Maybe it's the time it spends in train stations or MI6's new premises in old underground London. Maybe it's the venerable British thespians in support. Or that our our hero - orphaned as a child, we discover - must face his tech-wizard nemesis in a crumbling country pile. Maybe it's the bit with the dragons (yes, really).
And maybe, well certainly, I'm flailing about trying to find something vaguely original to say about 007, part XXIII.
It's had so much said about it already and got itself branded the dark, psychological Bond, the reinvented-for-the-21st century-but-origin-story Bond, and, the best Bond since Daniel Radcliffe - whoops, Craig - first got those very nice suits tailored.
But the admittedly lateral thought that this Bond curiously resembles a gun-happy, jet-setting Harry Potter movie took hold while it was still on. And in a Bond movie, you really shouldn't be given time or inspiration for random thoughts about other Brit blockbuster franchises.
Because it just might indicate that Skyfall, with the energy generated by real-world seriousness rubbing up against the formulaic preposterousness, can actually get a bit boring. Especially as it heads into the last half-hour of a film which matches Craig's debut, Casino Royale, for duration as the longest Bondflicks.
That 2006 one humanised the old trooper by having him fall in love in between high stakes card games and getting tortured.
This one attempts to do the same by showing his rehab efforts after coming back from the dead - his downtime having been spent somewhere sunny, mostly contemplating the bottom of bottles from the product placement dept - so he can then chase this episode's Euro-baddie (Bardem's Raoul Silva), a cyber-terrorist threatening to expose an international spy who's who on the web.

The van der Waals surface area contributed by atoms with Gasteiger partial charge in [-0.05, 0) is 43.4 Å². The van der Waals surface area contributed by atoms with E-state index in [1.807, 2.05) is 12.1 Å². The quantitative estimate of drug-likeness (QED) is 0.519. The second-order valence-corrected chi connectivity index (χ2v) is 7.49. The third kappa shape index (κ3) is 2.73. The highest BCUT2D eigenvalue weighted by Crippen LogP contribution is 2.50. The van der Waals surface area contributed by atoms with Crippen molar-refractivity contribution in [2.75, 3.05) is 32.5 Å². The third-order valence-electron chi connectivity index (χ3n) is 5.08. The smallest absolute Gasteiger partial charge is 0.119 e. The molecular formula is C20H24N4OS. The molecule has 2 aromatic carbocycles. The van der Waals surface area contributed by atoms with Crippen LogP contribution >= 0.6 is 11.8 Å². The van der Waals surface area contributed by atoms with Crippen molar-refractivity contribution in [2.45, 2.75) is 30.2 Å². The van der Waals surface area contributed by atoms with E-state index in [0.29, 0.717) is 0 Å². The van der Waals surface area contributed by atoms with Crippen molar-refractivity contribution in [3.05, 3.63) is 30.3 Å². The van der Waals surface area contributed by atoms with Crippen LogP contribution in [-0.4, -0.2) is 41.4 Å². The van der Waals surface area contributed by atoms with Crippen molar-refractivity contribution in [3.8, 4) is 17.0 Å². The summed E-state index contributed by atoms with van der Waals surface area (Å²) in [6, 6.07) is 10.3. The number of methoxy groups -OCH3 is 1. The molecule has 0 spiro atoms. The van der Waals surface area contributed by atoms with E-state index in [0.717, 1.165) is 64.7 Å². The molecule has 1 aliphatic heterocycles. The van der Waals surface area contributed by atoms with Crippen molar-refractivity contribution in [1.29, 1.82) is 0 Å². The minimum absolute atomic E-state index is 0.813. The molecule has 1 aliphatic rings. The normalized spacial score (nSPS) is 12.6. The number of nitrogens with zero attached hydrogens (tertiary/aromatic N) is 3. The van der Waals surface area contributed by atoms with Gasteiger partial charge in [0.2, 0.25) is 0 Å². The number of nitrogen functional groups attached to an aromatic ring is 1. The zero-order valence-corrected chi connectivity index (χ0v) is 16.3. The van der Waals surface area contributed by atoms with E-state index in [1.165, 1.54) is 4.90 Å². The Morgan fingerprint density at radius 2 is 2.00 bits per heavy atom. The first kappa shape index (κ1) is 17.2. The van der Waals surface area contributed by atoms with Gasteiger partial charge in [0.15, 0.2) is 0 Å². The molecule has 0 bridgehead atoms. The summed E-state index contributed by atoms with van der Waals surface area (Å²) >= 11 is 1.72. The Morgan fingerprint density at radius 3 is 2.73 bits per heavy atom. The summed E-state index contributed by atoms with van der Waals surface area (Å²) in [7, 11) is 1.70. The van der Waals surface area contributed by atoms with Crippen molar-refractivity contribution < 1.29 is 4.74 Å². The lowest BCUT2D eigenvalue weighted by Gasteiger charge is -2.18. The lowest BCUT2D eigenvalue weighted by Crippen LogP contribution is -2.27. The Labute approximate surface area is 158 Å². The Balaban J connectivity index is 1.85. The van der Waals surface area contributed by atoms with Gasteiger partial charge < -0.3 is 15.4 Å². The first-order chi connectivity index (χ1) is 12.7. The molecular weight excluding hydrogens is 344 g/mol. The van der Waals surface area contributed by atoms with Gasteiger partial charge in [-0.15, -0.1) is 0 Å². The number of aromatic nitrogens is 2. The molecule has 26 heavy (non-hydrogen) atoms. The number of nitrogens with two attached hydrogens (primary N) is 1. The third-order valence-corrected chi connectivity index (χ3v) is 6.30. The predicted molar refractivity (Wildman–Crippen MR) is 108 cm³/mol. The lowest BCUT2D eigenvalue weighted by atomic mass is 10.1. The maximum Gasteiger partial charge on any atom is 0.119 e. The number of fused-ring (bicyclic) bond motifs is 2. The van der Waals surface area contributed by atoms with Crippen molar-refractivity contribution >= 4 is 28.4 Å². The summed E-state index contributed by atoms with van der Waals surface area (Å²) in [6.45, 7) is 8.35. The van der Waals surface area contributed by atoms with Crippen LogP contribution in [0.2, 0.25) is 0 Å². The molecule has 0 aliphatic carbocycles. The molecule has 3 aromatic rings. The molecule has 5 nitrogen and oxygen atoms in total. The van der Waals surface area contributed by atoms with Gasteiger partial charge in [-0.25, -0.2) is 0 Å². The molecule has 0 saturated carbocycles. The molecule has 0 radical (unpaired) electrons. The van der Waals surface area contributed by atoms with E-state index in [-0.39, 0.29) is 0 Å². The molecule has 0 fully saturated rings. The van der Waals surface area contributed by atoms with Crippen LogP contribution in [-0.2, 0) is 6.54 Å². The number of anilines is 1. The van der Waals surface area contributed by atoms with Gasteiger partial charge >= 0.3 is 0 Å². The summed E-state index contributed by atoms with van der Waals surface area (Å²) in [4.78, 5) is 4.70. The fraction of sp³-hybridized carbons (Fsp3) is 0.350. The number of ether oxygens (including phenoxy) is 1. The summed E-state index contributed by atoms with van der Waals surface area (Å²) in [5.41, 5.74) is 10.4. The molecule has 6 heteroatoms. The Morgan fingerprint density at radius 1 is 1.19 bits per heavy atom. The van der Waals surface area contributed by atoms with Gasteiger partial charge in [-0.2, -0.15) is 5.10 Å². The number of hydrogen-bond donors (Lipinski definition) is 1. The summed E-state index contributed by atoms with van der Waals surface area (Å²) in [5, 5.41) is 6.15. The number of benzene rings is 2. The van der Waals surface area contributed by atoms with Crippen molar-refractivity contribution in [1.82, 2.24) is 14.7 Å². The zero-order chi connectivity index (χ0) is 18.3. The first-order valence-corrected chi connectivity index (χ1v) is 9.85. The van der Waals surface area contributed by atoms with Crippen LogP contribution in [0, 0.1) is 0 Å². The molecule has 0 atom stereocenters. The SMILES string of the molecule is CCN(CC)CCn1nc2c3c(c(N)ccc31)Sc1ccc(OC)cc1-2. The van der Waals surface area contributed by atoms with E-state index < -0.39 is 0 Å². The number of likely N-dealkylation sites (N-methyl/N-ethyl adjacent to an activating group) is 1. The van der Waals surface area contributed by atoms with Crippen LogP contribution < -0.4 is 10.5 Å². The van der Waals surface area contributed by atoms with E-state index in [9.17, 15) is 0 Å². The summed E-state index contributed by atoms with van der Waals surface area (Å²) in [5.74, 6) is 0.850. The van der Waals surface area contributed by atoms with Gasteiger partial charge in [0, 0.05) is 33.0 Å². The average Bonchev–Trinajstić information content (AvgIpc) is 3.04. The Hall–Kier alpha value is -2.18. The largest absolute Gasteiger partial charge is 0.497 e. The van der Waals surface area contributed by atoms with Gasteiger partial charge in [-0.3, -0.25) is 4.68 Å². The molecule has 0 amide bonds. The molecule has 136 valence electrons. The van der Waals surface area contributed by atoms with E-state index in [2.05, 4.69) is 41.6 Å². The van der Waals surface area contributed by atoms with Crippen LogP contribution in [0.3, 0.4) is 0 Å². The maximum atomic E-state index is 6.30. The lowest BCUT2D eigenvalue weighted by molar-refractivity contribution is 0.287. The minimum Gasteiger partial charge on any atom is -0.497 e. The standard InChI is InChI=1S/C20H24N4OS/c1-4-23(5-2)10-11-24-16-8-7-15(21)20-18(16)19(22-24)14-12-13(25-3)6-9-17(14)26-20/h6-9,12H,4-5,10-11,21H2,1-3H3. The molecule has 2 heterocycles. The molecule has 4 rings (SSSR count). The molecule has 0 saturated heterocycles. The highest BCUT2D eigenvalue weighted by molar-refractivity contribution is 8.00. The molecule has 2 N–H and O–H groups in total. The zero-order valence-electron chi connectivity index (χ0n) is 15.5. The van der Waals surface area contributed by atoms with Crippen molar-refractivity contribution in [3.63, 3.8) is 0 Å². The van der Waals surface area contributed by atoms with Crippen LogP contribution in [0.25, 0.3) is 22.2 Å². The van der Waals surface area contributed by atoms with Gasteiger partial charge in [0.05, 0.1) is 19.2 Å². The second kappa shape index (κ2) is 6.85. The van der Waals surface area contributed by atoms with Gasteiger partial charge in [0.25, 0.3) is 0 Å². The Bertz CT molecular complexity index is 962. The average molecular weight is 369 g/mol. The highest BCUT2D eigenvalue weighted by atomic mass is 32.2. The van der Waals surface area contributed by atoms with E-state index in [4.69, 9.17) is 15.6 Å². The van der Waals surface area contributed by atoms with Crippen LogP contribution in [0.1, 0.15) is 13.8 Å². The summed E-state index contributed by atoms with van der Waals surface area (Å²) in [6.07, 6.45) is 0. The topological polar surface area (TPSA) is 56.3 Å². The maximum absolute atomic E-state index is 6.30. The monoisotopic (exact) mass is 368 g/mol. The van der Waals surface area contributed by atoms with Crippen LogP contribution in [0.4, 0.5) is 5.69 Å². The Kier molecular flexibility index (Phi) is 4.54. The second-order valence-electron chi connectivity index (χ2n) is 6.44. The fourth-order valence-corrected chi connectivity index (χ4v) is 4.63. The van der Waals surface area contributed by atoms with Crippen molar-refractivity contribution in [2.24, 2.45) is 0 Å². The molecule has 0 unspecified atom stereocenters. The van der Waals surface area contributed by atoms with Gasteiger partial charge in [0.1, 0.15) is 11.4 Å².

That involves stop-offs in Shanghai and Macau via two Bond gals - curiously, Berenice Lim Marlohe's Severine spends more time on the poster than she does in the movie - before dragging Silva back to London where, after a Silence of the Lambs bit, it's all on.
And that's where Skyfall starts to drag. While trying to be the aforementioned dark, psychological reboot of 007, it also wants to be the bob-each-way Bond.
Its story wants to say something about being a spy in a precarious post-WikiLeaks/Anonymous world while still being the high-action aftershave advert of old.
Just not sure it does either particularly well.
But if director Sam Mendes and his writers over-reach, it still offers plenty of set-piece thrills and their leading man, Craig, is still really good.
Opposite him, Bardem's Silva might be a gay cover version of his creepier killer, Anton Chigurh from No Country for Old Men, but he sure has his moments, whether he's inspecting 007's inside leg measurement or showing a remarkable inability to delegate in his fiendish plans. Which is very Voldemort of him, really.
Cast: Daniel Craig, Judi Dench, Javier Bardem
Director: Sam Mendes
Rating: M (violence)
Running time: 143 mins
Verdict: Best Bond yet? Hmmm ...